11. W. R. Zipfel, R. M. Williams, R. Christie, A. Y. Nikitin, B. T. Hyman, and W. W. Webb, “Live tissue intrinsic emission microscopy using multiphoton-excited native fluorescence and second harmonic generation,” Proc. Natl. Acad. Sci. U.S.A. 100(12), 7075–7080 (2003). [CrossRef] [PubMed]
  12. J. N. Rogart, J. Nagata, C. S. Loeser, R. D. Roorda, H. Aslanian, M. E. Robert, W. R. Zipfel, and M. H. Nathanson, “Multiphoton imaging can be used for microscopic examination of intact human gastrointestinal mucosa ex vivo,” Clin. Gastroenterol. Hepatol. 6(1), 95–101 (2008). [CrossRef]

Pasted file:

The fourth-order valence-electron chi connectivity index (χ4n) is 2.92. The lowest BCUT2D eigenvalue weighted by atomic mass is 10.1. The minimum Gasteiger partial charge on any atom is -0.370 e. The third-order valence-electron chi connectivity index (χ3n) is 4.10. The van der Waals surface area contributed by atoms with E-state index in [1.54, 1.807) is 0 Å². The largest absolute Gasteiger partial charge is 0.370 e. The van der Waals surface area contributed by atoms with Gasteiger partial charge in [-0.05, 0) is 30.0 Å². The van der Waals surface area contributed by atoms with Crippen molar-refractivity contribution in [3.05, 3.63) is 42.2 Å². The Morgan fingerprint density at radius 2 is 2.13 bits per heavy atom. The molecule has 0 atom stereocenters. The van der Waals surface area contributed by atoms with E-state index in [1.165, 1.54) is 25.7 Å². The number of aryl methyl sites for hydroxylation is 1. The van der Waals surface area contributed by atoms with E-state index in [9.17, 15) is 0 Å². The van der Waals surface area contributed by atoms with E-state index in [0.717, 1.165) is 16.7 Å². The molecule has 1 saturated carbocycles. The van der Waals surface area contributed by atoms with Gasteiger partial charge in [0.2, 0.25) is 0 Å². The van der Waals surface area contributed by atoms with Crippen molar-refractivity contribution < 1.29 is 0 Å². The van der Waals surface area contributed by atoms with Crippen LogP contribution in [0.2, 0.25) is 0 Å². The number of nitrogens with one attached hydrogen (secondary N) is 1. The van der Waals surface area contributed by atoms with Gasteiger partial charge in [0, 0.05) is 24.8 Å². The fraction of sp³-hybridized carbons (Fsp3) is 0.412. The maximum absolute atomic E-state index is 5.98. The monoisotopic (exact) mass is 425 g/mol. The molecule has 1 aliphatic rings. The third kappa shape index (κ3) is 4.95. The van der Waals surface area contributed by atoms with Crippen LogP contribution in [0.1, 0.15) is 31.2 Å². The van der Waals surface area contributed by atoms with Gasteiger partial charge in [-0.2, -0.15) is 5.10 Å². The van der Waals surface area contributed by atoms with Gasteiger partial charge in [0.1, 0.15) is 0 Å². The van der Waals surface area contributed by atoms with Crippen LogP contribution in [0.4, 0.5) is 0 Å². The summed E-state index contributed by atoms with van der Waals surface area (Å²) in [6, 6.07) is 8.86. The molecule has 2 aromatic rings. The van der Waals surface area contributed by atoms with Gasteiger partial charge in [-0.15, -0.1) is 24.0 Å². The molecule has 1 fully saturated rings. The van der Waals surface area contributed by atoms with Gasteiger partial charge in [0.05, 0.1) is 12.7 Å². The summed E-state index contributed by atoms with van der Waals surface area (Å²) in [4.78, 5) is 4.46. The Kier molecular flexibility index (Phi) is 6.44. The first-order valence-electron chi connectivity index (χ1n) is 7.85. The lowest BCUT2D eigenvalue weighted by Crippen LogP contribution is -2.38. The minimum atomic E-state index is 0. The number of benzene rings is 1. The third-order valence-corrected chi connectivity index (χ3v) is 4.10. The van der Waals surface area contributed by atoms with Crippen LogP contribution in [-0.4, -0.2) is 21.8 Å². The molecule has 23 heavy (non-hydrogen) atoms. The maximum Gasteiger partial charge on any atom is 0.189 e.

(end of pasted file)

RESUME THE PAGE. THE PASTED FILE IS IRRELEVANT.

13. S. Mukherjee, J. S. Wysock, C. K. Ng, M. Akhtar, S. Perner, M. M. Lee, M. A. Rubin, F. R. Maxfield, W. W. Webb, and D. S. Scherr, “Human bladder cancer diagnosis using Multiphoton Microscopy,” Proc. SPIE 7161, 1–10 (2009).
  14. Y. Shimizu and H. Takenaka, “Microscope Objective Design,” Adv. Opt. Electron Microsc. 14, 249–334 (1994).
  15. W. J. Smith, “Modern Optical Engineering”, (McGraw Hill, 2000) Chapter 13.
  16. H. Kazuhiro, Olympus Optical Company, Ltd., “Microscope Objective” Japanese Patent 11–231224 (1999)
  17. W. F. Cheong, S. A. Prahl, and A. J. Welch, “A Review of the Optical Properties of Biological Tissues,” IEEE J. Quantum Electron. 26(12), 2166–2185 (1990). [CrossRef]